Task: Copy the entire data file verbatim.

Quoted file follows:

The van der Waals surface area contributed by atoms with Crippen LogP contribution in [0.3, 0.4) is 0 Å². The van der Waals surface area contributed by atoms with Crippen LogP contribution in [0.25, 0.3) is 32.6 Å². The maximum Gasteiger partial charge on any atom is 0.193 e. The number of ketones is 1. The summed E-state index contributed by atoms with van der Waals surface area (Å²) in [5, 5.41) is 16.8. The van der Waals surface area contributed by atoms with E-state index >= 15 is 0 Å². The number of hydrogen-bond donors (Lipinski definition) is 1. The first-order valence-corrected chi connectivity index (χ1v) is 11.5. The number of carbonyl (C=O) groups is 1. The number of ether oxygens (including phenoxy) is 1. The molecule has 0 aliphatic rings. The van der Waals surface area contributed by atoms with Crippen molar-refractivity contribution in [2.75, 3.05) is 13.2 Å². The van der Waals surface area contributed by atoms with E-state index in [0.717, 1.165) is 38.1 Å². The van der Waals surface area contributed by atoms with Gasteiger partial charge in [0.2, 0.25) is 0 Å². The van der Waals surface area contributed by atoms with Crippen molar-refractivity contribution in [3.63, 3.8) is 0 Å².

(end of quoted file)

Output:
The van der Waals surface area contributed by atoms with Crippen LogP contribution in [0.3, 0.4) is 0 Å². The van der Waals surface area contributed by atoms with Crippen LogP contribution in [0.25, 0.3) is 32.6 Å². The maximum Gasteiger partial charge on any atom is 0.193 e. The number of ketones is 1. The summed E-state index contributed by atoms with van der Waals surface area (Å²) in [5, 5.41) is 16.8. The van der Waals surface area contributed by atoms with E-state index >= 15 is 0 Å². The number of hydrogen-bond donors (Lipinski definition) is 1. The first-order valence-corrected chi connectivity index (χ1v) is 11.5. The number of carbonyl (C=O) groups is 1. The number of ether oxygens (including phenoxy) is 1. The molecule has 0 aliphatic rings. The van der Waals surface area contributed by atoms with Crippen molar-refractivity contribution in [2.75, 3.05) is 13.2 Å². The van der Waals surface area contributed by atoms with E-state index in [0.717, 1.165) is 38.1 Å². The van der Waals surface area contributed by atoms with Gasteiger partial charge in [0.2, 0.25) is 0 Å². The van der Waals surface area contributed by atoms with Crippen molar-refractivity contribution in [3.63, 3.8) is 0 Å².